A couple of weeks ago I preached at my home base, St. David's Episcopal, Austin, from Matthew 2: 1-12, the gospel reading about the Magi from the East, Bad King Herod who lost his mind over the thought of a new king, and that wondrous star that led people straight to Jesus' house. The text is rich with possibilities, but one of the honorable homiletical turns a preacher could take is to look at King Herod, desperate not to be forced from his throne, and to ask, along with our evangelical brethren and sistren, Who or what is on the throne of your heart?
Because, setting aside any question of a life after this one, the truth is that whoever is on the throne of your heart, whether that's you, Jesus, or Mammon, is going to dictate who you are and what you do in this life.
Scott Bader-Saye, the ethicist at the Seminary of the Southwest, has also come to talk about such things at St. David's recently. For Scott, who wrote Following Jesus in a Culture of Fear, the central question is still about who or what is enthroned in our lives, but he asks the question as an ethicist might: What, he bids us consider, have we chosen as our highest good?
As with the throne metaphor, our lives will be shaped around what we consider our highest good; we will do everything in our power to seek this highest good, even if it turns out to be unattainable, or not really all that good a good.
Know your highest good, and you will know, in a very real sense, who you are.
In times past, the highest good for Christians was assumed to be love of and knowledge of God, as Augustine described happiness, or friendship with God, as Thomas Aquinas put it, or "to love God and enjoy Him forever," as the Westminster Catechism would have it. But in today's culture, as Scott points out, many Christians echo a desire for the highest good of our culture, which seems to be security.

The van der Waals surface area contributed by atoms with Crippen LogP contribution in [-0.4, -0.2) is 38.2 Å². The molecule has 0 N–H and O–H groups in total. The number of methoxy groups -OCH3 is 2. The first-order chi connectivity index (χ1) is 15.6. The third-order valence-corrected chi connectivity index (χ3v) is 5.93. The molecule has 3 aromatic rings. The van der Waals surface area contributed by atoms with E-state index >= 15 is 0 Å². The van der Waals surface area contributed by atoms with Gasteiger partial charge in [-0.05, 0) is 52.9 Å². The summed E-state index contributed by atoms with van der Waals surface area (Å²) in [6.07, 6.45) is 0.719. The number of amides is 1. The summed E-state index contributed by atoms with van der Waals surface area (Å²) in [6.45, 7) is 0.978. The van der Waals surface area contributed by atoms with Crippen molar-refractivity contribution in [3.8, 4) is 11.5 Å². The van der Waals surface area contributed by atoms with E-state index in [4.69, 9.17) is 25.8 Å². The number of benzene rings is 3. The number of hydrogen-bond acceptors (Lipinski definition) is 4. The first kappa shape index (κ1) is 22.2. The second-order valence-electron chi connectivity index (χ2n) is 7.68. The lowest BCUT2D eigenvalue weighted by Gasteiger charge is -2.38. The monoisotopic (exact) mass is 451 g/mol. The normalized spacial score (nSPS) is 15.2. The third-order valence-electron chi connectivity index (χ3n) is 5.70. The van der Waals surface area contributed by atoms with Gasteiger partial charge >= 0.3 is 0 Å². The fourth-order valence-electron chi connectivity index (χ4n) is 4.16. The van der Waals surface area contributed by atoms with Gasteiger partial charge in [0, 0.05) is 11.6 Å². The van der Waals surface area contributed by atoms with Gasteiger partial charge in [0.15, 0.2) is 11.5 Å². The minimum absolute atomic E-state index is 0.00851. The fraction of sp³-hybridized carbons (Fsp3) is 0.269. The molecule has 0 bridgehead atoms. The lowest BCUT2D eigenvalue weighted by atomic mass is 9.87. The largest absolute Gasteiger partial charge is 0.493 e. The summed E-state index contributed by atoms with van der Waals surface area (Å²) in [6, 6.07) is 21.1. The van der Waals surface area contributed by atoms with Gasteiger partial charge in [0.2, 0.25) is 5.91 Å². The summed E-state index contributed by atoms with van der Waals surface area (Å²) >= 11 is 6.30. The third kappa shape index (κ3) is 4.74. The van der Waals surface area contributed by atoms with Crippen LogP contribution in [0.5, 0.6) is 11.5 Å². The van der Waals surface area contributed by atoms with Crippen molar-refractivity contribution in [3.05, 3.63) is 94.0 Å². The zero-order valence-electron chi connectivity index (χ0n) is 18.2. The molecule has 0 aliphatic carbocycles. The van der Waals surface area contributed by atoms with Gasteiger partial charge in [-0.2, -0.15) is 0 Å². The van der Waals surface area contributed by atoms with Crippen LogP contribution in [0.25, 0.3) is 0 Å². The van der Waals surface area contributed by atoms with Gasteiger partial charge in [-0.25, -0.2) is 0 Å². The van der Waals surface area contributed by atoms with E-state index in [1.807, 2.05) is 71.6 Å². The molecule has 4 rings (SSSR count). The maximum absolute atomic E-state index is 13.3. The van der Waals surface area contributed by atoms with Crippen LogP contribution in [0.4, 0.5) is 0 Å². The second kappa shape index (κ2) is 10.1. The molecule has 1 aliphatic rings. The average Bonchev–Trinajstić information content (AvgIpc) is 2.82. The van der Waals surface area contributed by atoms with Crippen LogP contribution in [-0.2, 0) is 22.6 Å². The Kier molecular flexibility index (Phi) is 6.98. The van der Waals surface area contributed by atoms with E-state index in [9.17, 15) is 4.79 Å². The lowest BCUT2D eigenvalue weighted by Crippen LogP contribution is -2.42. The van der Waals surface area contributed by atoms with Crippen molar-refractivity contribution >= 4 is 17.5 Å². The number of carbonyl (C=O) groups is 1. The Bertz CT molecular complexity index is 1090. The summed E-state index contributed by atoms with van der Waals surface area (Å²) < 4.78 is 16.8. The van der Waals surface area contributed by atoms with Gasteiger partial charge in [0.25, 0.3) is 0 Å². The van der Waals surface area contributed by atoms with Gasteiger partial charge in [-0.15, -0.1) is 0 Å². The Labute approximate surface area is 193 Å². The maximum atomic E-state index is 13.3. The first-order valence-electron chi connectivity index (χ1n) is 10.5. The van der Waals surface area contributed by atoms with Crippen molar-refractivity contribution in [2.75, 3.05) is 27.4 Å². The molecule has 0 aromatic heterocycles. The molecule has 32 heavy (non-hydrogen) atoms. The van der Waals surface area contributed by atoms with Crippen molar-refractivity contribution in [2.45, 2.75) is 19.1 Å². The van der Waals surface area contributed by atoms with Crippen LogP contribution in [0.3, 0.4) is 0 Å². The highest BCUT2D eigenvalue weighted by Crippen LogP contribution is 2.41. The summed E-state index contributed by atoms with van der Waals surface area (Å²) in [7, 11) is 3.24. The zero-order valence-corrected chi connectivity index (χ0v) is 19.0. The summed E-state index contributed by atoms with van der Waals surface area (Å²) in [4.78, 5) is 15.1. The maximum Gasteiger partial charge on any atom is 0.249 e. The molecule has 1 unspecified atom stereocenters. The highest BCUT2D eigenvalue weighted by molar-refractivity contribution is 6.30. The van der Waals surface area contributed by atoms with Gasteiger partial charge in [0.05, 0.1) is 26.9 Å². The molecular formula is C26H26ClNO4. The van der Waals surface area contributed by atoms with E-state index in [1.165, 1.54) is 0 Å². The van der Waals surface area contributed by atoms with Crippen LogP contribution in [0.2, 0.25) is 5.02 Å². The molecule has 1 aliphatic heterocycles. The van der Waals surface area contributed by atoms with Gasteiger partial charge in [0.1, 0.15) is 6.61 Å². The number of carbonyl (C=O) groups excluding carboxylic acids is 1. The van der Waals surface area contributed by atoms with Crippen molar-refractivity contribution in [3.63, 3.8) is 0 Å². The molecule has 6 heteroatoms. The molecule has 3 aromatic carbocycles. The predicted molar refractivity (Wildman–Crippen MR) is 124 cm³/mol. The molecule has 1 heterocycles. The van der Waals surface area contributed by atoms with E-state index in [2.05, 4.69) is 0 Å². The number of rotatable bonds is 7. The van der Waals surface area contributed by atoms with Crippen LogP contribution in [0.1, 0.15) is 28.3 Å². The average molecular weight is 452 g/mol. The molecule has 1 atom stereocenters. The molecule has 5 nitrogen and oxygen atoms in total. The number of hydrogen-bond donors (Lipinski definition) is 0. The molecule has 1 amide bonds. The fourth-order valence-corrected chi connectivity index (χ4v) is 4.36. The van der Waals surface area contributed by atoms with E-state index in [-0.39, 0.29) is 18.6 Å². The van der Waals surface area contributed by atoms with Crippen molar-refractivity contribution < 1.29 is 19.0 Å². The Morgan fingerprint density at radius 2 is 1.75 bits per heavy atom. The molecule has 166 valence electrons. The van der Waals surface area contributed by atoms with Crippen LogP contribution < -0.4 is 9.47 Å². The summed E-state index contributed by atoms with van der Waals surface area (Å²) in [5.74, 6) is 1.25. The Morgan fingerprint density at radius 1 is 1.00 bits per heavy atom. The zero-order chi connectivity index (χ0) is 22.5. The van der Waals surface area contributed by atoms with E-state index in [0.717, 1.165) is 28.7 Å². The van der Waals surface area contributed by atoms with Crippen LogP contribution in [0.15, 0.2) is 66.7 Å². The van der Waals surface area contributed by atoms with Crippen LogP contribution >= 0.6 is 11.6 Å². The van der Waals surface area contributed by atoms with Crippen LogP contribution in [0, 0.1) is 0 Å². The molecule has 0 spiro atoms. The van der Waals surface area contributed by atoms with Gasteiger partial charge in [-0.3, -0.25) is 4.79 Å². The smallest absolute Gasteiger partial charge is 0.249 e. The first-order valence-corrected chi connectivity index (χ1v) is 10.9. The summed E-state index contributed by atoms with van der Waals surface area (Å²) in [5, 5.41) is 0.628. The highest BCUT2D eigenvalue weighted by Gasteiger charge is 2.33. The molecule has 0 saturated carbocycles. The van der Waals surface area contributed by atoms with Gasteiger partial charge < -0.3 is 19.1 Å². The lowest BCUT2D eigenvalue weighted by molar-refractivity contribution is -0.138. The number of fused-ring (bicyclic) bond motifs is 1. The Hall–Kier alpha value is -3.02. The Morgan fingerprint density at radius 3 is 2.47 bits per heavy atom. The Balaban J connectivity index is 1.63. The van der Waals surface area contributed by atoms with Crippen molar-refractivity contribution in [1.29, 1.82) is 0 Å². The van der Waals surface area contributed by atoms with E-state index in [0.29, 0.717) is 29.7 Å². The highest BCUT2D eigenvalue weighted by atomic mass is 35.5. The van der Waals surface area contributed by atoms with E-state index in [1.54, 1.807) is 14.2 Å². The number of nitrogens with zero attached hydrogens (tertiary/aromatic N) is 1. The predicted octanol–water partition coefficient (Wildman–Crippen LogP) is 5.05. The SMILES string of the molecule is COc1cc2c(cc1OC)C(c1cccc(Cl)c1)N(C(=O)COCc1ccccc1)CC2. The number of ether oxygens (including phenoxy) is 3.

If your highest good is to love and serve God, you will orient your life in one way. But if your highest goal is security—that is, not to be so afraid, and to feel as though you somehow possess some control in a chaotic world—then it will be a very different matter.
For the next few weeks, beginning now, I want to peel back some of our underlying assumptions about who we are and what matters to us as Christians and Americans, to ask hard questions about why we do the things we do and believe the things we say we believe. We'll be looking at some of the things that Wayne Baker, over at the Our Values project, calls Core Values, things that are strongly and widely held to be the beliefs that are at the core of our society.
As we try to do here every week, I want to determine in what ways our political values and our faith commitments are running parallel to each other, as they should, or diverging wildly from each other, as, I fear, is sometimes the case. I want to start here, this week, with Scott Bader-Saye's question: What is your highest good?
(If you aren't, by the way, sure what your highest good is, that seems to be an important thing to discover. If you haven't chosen consciously, you may nonetheless have jumped off a cliff alongside everyone around you, just like your mom always feared.)
And I also want to begin with Scott's work on our culture of fear. In the 9/11 attacks, as no one needs to be reminded, we became victims of the violence many other nations have suffered before us. But being Americans, we have been lucky, blessed, however you want to describe it. Protected by a military budget larger than the next dozen nations combined, and by two vast lovely oceans, we thought that the attacks of the Tamil Tigers or the IRA or whoever is the terrorist group du jour only ever happened to someone else.
It is easy for us to be all stiff upper lip when problems are happening to someone else, but it is a very different thing when it happens to us. However you may feel about the War on Terror, honesty compels us to admit that after 9/11, we as a nation contracted.
We reacted with fear, suspicion, and alarm.
To protect ourselves, we have sent the men and women of our armed forces to kill and to die.
To protect ourselves, we have accepted limitations on our civil rights, decided that our privacy was less important than our desire to feel safer.